Two years ago, I attended a seminar in Amsterdam on global sex trafficking and met many people doing world-changing work. One of those incredible women was Molly Hardwick, who later went on to found The Simple Kind, an ethical clothing company employing women who have left a life of exploitation in Riga, Lativia. This month I had the opportunity to catch up with Molly and hear more about the journey of creating The Simple Kind.
J: Tell us about your name, “The Simple Kind.” How do you feel it expresses your mission?
M: I spent my teenage years being a real nerd and obsessively reading the writings of faith & social justice leaders like Mother Teresa, Saint Francis of Assisi, Thomas Merton, and Martin Luther King. One of the strongest things those writings imprinted on me was the belief that small, consistent, & courageous acts of love & kindness have the power to change the world maybe more than anything else.
I think once you start to become aware of some of the enormous issues facing our world (things like human trafficking & worker exploitation), it’s very natural to want to be loud and urgent in bringing solutions. But historically, that’s not the way lasting healing happens. Saint Francis said, “True progress quietly & persistently moves along without notice.”
We want to be a brand that brings lovely, colorful, ethically made dresses to the market; quirky dresses people can feel totally themselves in and empower others to be themselves as well. We want to be a place of empowerment for those who are economically vulnerable. We want to be a brand that inspires enemy love; as we stand for the dignity of the oppressed in the world by supporting fair trade working practices & community development, we must also recognize and fight for the humanity of their oppressors that can be lost in greed and isolation. We want to be a brand that encourages a sort of community around these ideals of nonviolent resistance to injustice. It’s simple, kind work.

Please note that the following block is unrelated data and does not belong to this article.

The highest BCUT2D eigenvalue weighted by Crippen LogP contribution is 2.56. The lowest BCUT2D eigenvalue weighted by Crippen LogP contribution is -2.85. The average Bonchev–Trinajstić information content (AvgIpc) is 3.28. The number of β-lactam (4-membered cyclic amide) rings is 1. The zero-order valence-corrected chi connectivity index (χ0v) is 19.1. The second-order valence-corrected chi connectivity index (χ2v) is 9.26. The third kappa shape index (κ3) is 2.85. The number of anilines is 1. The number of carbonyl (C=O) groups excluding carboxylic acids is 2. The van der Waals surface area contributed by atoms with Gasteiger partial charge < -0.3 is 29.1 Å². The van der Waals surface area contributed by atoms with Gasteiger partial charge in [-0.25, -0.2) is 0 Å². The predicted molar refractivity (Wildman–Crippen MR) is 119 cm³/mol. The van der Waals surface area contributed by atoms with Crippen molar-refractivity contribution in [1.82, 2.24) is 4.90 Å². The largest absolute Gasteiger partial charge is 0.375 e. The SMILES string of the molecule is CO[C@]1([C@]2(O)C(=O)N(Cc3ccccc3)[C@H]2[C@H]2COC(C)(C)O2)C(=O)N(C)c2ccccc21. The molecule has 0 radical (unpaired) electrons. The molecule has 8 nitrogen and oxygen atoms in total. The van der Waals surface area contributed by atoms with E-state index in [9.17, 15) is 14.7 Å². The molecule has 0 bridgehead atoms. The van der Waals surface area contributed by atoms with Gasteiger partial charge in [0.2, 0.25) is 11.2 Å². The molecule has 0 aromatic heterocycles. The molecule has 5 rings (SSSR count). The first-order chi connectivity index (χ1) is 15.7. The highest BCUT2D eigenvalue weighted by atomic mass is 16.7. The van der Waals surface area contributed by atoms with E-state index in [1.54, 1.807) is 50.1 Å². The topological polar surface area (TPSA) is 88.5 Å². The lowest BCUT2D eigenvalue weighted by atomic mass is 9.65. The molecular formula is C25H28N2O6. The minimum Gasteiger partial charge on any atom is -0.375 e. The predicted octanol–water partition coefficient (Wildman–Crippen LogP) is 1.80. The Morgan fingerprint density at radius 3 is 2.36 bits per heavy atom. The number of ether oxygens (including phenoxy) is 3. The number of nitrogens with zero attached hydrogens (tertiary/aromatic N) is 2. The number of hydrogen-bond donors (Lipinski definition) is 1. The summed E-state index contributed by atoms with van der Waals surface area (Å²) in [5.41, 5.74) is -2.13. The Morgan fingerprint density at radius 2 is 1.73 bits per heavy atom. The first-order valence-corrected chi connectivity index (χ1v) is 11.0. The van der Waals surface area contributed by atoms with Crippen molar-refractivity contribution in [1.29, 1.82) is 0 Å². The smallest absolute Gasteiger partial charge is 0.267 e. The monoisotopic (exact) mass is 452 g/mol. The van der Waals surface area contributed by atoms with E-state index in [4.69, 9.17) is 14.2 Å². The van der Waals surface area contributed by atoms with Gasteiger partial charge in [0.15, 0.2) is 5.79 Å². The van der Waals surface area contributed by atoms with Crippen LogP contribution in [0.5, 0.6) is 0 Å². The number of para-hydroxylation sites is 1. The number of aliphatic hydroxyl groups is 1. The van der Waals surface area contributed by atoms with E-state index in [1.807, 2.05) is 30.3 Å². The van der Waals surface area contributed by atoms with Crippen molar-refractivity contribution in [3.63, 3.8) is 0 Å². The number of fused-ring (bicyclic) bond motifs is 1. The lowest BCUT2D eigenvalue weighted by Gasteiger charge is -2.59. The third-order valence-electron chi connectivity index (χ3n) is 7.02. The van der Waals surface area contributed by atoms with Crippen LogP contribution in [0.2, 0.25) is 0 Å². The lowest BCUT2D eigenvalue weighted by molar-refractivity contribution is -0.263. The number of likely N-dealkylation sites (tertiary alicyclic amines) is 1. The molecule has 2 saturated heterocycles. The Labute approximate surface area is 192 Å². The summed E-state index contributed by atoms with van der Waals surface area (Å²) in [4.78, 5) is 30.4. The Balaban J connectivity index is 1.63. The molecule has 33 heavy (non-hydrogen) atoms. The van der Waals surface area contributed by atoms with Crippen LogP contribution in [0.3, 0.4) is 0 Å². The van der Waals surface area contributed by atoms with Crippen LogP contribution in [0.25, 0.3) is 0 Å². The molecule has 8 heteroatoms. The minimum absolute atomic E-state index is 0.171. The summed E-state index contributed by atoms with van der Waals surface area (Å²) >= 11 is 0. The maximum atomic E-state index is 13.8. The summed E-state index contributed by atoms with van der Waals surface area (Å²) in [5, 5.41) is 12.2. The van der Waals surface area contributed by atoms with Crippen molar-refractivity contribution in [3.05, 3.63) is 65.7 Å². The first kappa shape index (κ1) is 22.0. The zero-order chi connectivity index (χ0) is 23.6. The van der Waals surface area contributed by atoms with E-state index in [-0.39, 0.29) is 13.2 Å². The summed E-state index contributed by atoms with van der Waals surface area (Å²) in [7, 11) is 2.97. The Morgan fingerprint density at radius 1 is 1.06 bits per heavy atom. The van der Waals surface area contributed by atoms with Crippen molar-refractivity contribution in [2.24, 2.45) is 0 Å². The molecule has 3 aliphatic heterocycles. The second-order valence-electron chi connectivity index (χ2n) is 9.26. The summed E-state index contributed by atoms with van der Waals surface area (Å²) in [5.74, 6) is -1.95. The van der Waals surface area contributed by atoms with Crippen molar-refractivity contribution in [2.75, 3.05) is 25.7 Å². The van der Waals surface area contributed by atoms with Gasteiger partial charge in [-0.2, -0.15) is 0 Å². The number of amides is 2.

J: Could you share some about the process of launching The Simple Kind? What did it take to go from vision to reality?
M: One of the most impactful and important things we did in the beginning was spend time in Southeast Asia and Eastern Europe researching the issues we cared about and discovering a bit of the nuance & complexity behind them. I am overwhelmingly thankful for those experiences!
In Southeast Asia, we met with & toured dozens of fair trade garment production facilities. We met a Cambodian woman who works with the garment worker population in Phnom Penh, helping young girls complete basic education so they aren’t as at risk for exploitation. She told us that her research recently concluded that over half of the women who worked in prostitution in Phnom Penh had come from garment factories, basically because it was a better economic opportunity for them. That broke our hearts, and has encouraged us to see this connection more and more around the world.
In Eastern Europe, we met with several organizations that work with women involved in street prostitution specifically, hearing what they perceive to be some of the biggest needs of these women. The needs are many, but one of the most common & outstanding needs is viable economic opportunity.
From there, we’ve just put one foot in front of the other in seeing our dream come to life, taking risks and working hard.
J: Tell us about your partners, Freedom 61. How did the partnership come about? What have you learned from the experience?